Baptiste Trotignon, Melody Gardot

Mashing-up Brel’s Ne Me Quitte Pas and Gainsbourg’s La Javanaise, it can be done, and it sounds great. French jazz pianist Baptiste Trotignon expertly ties these well-known chansons together on his new album. Ne Me Quitte Pas starts gentle, then Baptiste gets mental. Or desperate – just like NMQP. Then, he finishes in a melancholy mood, that fits La Javanaise, after all a song that’s about a love affair that lasts just one song. It all sounds very left bank. Serge and Jacques knew each other well, and toured together. I’m reading the English translation of Gilles Verlant’s indispensible Gainsbourg-biography, in which he tells stories of Brel charming every girl in the little town he, Serge and a small troupe of variety-artists passed through, with Serge taking note(s).
Trotignon covered Gainsbourg before, together with Aldo Romano he mashed-up Valse de Melody and Je t’aime… Mon non plus. On his new album, Song Song Song, Trotignon has another FS-regular as a guestvocalist. Melody Gardot is breezes (or should I say, breathes) through Mon fantôme. Nice.

Baptiste Trotignon – Ne Me Quitte Pas/La Javanaise
Baptiste Trotignon & Melody Gardot – Mon fantôme

Melody Gardot

Edith Piaf did (co-)write La Vie en Rose, she wasn’t the first one to record the song. Wikipedia tells us originally, the song was registered as being written by Louis ‘Louiguy’ Guglielmi, since at the time Piaf did not have necessary qualifications to be able to copyright her work with SACEM. In 1945, Piaf’s friend Marianne Michel gave it a first try, for Piaf wasn’t sure it would fit in her repertoire. But from the first time she did sang the chanson, it became her signature song. La Vie en Rose was covered many, many times. Louis Armstrong (love his version), Dean Martin, Madeleine Peyroux, Aretha Franklin, Grace Jones, the list goes on.
And now American jazz singer Melody Gardot covered it, on her most recent album The Absence (a music magazine joked that the title refers to the lack of clothing on the album cover). Melody spices it up, sings it like it’s a booty call. Hard to ignore, judging from that album cover.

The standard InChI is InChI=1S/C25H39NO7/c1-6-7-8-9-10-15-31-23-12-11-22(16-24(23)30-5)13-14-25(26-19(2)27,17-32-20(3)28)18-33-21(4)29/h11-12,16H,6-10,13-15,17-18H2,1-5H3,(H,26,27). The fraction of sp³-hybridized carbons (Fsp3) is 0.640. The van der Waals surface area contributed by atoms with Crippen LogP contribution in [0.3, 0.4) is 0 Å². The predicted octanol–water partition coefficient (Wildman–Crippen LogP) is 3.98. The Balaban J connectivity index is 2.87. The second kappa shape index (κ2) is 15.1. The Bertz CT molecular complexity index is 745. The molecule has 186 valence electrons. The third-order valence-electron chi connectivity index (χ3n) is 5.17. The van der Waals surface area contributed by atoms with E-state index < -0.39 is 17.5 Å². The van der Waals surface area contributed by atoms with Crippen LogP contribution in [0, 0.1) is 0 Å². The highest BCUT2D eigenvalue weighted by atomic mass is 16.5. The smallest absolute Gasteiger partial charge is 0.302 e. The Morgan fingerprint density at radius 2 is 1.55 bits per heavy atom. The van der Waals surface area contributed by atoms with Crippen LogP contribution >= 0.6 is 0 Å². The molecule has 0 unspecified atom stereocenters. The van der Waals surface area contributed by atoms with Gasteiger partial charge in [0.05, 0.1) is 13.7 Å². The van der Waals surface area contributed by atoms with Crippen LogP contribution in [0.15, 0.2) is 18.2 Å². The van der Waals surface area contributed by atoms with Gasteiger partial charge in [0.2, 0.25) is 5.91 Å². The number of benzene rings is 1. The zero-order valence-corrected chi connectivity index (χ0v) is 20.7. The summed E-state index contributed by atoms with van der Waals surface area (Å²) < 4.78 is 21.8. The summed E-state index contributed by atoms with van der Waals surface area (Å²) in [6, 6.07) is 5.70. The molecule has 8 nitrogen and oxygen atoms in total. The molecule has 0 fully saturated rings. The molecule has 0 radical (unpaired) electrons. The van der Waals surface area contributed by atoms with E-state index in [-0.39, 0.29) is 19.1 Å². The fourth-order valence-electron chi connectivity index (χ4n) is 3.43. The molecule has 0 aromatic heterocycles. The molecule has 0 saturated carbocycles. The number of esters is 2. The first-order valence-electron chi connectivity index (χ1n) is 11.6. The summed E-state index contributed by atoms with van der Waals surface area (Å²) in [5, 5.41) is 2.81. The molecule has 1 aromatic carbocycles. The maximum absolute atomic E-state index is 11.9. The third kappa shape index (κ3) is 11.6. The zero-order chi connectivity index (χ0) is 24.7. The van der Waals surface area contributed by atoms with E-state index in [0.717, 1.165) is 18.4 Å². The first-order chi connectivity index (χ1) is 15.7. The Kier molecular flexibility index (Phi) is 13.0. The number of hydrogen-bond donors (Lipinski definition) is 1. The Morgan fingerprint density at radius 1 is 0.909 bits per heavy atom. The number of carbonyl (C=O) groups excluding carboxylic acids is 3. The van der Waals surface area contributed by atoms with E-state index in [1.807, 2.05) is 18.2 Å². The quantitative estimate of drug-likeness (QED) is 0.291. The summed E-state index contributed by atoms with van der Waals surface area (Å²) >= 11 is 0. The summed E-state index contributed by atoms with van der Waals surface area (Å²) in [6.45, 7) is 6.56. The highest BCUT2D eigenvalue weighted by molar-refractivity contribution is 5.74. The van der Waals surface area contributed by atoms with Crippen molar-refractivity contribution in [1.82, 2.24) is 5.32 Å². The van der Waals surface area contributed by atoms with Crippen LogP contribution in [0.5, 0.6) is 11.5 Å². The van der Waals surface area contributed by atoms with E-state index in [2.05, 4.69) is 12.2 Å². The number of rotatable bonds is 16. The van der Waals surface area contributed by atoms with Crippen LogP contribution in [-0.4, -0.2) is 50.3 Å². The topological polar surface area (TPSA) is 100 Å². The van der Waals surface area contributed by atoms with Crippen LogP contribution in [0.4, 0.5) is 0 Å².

Melody Gardot – La vie en rose

Juliette Gréco & Melody Gardot

The everlasting Mme Gréco (b. 1927) is back, with another album. Featuring younger stars, like Marc Lavoine, Féfé and blonde Jersey girl Melody Gardot. Together they sing Sous les ponts de Paris, a standard dating back to 1914. Ponts, or bridges, are the recurring theme on Ça ce traverse et c’est beau, with covers and new songs. Like fellow living chanson legend Charles Aznavour, her voice isn’t what it used to be – Gréco talks or growls more than she sings. Yet, she’s still standing. One has to bow.

Juliette Gréco & Melody Gardot – Sous les ponts de Paris

Melody Gardot

I’m not exactly an admirer of those after-hours sound smoothies that are sold as ‚vocal jazz’ nowadays. Super-successful Melody Gardot, certainly not French, but a native of the Garden State New Jersey, doubtlessly belongs to that fraction as well, doing more smug’n’snug cuddle harmonies for them latte macchiato sippers who also can’t get enough of that dinner muzak zombification a.k.a. Till Brönner. But revisiting Gardot’s 2009 album My One and Only Thrill – now out as a new edition with bonus remixes –, I must admit that Melody’s self-written Les Etoiles has class, groove, and tendresse, and feels a bit like a missing link between Peggy Lee, Bud Shank’s cool jazz meets easy listening sauce and the nocturne bossa swing of Coralie Cléments Salle des pas perdus. Plus a charming vibraphone, too.

Melody Gardot – Les etoiles